Methacholine Challenge Test and COVID
A Methacholine Challenge Test is typically performed when asthma is suspected but traditional testing methods have not been conclusive. During the COVID-19 pandemic, many clinics and providers cancelled this kind of testing, as it increased the potential for transmission of the virus. The members of the 2020 Proficiency Standards for Pulmonary Function Testing Society recommended that “Pulmonary Function Testing be limited to tests that are only essential for immediate treatment decisions and that personal protective equipment for healthcare workers should be discussed with the local infection control teams.”(1) With the current downtrend in COVID cases, as reported by the Centers for Disease Control, procedures are being rescheduled, with new safety precautions in place.
A coordinated task force, made up of the directors of the Association of Pulmonary, Critical Care and Sleep Division and the American Thoracic Society, developed plans for resuming elective services, such as methacholine challenging testing, in light of a decreasing number of COVID cases in the U.S.(2)
The task force states that in order to resume elective services, the community (where the provider is located) should have a new case rate that is consistently low or in a downward trajectory for at least 14 days. Further, “institutions should have an operation strategy that consists of patient prioritization, screening, diagnostic testing, physical distancing, infection control, and follow-up surveillance.”(2) Defining the virus transmission as a dynamic process, the task force stressed that operating procedures should be “frequently reassessed and modified as needed.”(2)
Pulmonary Function Testing (PFT) “presents unique challenges during the COVID-19 pandemic,” the task force stated. The test results in high aerosol generation. Droplets could spread from an infected individual (even if the individual is asymptomatic) to a health care worker. There is also risk of cross contamination of testing rooms, equipment and waiting areas. The task force states that some institutions may want to test all patients undergoing PFT within 72 hours of their appointment.(2)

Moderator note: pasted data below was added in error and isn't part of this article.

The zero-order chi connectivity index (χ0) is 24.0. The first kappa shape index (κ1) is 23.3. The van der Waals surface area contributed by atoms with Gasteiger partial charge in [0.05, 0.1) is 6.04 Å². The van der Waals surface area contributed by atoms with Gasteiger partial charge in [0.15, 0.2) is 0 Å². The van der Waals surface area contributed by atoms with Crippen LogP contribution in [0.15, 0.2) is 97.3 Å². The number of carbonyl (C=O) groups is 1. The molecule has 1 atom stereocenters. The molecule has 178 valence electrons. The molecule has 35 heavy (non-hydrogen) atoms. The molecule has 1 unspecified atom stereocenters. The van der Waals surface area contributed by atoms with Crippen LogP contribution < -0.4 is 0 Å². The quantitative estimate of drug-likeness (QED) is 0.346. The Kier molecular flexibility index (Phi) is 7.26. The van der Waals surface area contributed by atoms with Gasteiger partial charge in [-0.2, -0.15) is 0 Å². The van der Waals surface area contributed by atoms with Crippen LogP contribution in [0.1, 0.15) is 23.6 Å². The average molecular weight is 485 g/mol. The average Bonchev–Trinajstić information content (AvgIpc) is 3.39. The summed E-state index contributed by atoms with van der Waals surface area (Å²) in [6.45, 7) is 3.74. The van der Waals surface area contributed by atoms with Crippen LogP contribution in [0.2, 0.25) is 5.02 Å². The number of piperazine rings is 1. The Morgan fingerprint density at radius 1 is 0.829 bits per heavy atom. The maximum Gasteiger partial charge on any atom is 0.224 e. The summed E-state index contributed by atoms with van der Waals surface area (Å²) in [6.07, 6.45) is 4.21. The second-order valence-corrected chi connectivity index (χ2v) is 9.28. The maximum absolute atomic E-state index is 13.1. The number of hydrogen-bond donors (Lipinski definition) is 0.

The task force continued that bronchial challenge testing should be performed in a negative-pressure room, if possible. “Patients should be instructed in cough etiquette and wear a surgical mask as much as possible to avoid aerosol dispersion, and the staff should wear appropriate PPE (N95 mask, face shield, gown, and gloves). Both patients and staff should maintain safe distance from one another and wash their hands before and after testing.”(2)
(1) Lombardi, C. M.D., Milanese, M. M.D., Annals of Allergy, Asthma & Immunology, Rethinking Respiratory Function Laboratories in the Era of Coronavirus Disease, https://www.annallergy.org/
(2) Wilson, K. M.D., Kaminsky, D. M.D., Workshop Report, The Association of Pulmonary, Critical Care, and Sleep Division Directors and American Thoracic Society, Coordinated Task Force, Restoring Pulmonary and Sleep Services as the COVID-19 Pandemic Lessons, https://www.atsjournals.org/